Physical hazards are always present in laboratories and research facilities. The most obvious are slips and falls from working in wet locations and the ergonomic hazards of lifting, pushing, pulling, and repetitive tasks. Other physical hazards that are often unnoticed include electrical, mechanical, acoustic, or thermal hazards.

Focusing on the most common hazards

The number one hazard in labs—chemical misuse or mishandling—provides the potential for significant harm or injury. Auditors will usually zero in on areas of chemical use and storage. To avoid problems, be sure to have and implement a robust chemical control and handling program.

The OSHA standard that helps mitigate these potential problems is the Hazard Communication Standard, which deals with employers’ requirements to inform and train employees on the use of chemicals. In addition, the OSHA Lab Standard, 29CFR1910.1450, requires laboratories to identify hazards, determine employee exposures, and develop a CHP. The “lab standard” mandates written SOPs addressing the particular hazards and precautions required for safe use. Both standards require maintaining SDS and providing employee training.

Number two on most auditors’ lists would cover physical hazards. The inherent, significant physical hazards present include electrical safety hazards, ergonomic hazards associated with manual material handling and equipment use, handling sharps, and basic housekeeping issues.

Check for proper usage of extension cords and an easily accessible and well-labeled circuit breaker panel, for starters. Equip all electrical power outlets in wet locations (outlets within six feet of a sink, faucet, or other water source) with ground fault circuit interrupters, or GFCIs, to prevent accidental electrocutions. Do not substitute flexible extension cords for permanent wiring. Ensure all cord insulation is in good condition without cracks, breaks, cuts, or tears. Take care to not run extension cords through doors or windows, where they can become pinched or cut. Use only grounded equipment and tools with grounding pins present, and always be aware of potential tripping hazards when using them. 

Review all laboratory operations that necessitate workers performing sustained or repetitive motions. Conduct an ergonomic work survey, and ensure a neutral, balanced posture for these tasks.

Use only puncture-proof and leak-proof sharps containers that are clearly labeled. Train employees never to remove the covers or attempt to transfer the contents. Make sure they get replaced when three-fourths full to prevent overfilling.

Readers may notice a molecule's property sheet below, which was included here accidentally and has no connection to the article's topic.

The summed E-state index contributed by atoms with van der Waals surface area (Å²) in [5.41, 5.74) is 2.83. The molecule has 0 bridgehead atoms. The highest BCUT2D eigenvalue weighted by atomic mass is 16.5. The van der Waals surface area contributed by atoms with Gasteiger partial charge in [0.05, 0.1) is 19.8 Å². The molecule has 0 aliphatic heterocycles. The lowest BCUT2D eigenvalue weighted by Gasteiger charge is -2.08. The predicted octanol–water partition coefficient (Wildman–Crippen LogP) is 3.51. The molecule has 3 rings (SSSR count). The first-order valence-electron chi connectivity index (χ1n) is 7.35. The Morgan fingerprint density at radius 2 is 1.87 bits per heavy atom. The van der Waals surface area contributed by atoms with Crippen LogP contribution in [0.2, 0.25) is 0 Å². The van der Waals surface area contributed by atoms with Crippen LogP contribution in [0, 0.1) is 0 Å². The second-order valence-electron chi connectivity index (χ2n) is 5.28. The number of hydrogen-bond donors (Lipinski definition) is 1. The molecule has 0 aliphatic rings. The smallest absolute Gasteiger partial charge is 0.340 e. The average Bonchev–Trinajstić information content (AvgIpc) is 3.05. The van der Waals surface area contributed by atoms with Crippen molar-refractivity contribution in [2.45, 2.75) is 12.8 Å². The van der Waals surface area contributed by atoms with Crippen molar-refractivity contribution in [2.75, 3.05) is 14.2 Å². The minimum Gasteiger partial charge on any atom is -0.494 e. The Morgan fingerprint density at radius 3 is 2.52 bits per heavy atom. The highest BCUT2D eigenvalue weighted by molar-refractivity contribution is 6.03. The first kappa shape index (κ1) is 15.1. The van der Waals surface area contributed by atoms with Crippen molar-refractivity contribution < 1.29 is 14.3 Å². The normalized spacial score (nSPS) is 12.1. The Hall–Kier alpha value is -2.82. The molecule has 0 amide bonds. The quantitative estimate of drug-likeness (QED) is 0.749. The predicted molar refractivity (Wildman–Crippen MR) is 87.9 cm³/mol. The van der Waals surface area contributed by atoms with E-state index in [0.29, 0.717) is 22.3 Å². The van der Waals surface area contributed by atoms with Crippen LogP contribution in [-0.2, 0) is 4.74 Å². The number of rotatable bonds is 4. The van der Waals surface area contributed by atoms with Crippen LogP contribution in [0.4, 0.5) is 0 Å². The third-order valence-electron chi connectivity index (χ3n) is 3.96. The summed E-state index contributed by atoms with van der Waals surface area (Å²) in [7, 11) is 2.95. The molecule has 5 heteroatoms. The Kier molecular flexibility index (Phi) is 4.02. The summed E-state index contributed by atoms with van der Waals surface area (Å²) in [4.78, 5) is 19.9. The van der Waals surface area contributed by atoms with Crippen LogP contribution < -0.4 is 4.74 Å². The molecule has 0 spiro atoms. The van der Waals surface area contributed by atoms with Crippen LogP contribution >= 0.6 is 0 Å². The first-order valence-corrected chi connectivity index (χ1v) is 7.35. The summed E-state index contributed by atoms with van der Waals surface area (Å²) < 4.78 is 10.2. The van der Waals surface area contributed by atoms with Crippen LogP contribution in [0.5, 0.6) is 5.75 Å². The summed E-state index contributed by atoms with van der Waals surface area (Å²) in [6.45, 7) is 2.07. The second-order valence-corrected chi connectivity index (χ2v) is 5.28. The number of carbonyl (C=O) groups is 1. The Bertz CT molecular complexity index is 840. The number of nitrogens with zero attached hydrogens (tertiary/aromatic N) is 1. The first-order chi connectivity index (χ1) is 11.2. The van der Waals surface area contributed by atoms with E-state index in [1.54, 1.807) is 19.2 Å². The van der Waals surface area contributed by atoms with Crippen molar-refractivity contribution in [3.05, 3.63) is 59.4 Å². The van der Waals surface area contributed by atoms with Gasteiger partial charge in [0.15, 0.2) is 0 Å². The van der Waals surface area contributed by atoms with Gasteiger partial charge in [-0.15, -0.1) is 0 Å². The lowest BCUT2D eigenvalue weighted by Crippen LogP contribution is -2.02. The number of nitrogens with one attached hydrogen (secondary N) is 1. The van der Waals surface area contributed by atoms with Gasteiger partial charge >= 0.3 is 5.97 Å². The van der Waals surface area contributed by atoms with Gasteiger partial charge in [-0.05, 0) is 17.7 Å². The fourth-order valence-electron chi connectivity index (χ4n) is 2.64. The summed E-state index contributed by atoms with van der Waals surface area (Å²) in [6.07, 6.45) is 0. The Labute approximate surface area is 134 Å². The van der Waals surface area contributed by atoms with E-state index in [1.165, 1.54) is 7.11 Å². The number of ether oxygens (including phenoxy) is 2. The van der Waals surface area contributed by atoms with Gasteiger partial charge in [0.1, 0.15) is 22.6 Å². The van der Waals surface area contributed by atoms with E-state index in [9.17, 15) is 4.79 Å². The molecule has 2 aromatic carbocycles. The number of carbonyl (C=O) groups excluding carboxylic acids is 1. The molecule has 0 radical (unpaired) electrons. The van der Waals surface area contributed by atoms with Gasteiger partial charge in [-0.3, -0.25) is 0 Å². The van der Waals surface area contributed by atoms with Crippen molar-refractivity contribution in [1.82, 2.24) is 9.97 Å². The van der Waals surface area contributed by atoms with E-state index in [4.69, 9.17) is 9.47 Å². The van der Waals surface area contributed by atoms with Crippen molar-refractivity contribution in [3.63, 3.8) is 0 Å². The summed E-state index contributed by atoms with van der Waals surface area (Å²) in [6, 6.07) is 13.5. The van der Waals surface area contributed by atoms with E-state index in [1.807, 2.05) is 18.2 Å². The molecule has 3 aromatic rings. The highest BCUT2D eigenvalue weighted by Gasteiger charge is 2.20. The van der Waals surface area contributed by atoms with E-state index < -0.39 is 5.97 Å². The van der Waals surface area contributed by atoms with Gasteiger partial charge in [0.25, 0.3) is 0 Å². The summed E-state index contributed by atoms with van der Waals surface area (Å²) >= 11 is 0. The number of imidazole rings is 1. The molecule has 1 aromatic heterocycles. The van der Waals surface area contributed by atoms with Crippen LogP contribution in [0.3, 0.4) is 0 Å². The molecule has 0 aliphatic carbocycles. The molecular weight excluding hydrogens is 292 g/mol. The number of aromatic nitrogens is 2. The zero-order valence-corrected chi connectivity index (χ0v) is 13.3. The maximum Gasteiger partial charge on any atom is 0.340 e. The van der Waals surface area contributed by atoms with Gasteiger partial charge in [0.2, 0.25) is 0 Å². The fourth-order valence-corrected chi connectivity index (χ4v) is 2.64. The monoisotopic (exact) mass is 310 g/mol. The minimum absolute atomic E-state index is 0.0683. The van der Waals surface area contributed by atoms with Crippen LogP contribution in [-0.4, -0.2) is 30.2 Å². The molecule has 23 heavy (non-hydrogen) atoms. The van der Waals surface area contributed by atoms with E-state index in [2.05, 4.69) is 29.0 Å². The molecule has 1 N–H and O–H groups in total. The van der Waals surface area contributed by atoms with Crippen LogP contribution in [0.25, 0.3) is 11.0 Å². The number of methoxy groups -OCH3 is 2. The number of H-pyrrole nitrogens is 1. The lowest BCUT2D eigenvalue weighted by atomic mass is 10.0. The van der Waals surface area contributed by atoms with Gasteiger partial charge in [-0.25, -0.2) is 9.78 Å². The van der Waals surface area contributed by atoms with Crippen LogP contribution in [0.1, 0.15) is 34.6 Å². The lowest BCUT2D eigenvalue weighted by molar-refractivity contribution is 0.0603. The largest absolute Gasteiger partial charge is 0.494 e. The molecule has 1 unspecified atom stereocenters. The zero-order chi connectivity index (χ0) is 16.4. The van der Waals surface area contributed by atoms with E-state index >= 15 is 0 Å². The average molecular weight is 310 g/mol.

Finally, do not overlook general housekeeping. Slips, trips, and falls are very common, yet easily avoided with safe and organized storage areas. Store materials in tiers stacked, blocked, interlocked, and limited in height so that they are stable and secure against falling or collapse.

Specialty biological labs entail hazards with infectious microbes, recombinant organisms, and viral vectors. Much of the work with recombinant DNA, acute toxins, and select agents is now regulated by federal agencies such as the US Department of Agriculture, the Department of Homeland Security, and the Department of Health and Human Services, including the National Institutes of Health. If your facility is conducting research in these areas, you should have an institutional biosafety committee to keep everything in order and running smoothly.

The most prevalent biological hazard, in terms of frequency of occurrence, is exposure to allergens associated with the use and care of laboratory animals. Health surveys of people working with laboratory animals show that up to 56 percent are affected by animal-related allergies. Health and safety issues should address containment, the ability for replication, and potential biological effect.  

Post-audit conference

The health and safety audit should usually end with a post-audit conference. The auditor reviews all issues with the PI or manager and discusses appropriate corrective actions and a timeline for completion. A written summary is transmitted shortly after the visit and should include the agreed upon corrections and completion dates. A follow-up visit should be performed to ensure corrective actions are finished.

Research laboratories present many health and safety challenges. However, with proper guidance, a trained eye, and practice in conducting in-house audits, laboratory leaders can find and correct many common mistakes and prevent illness or injury.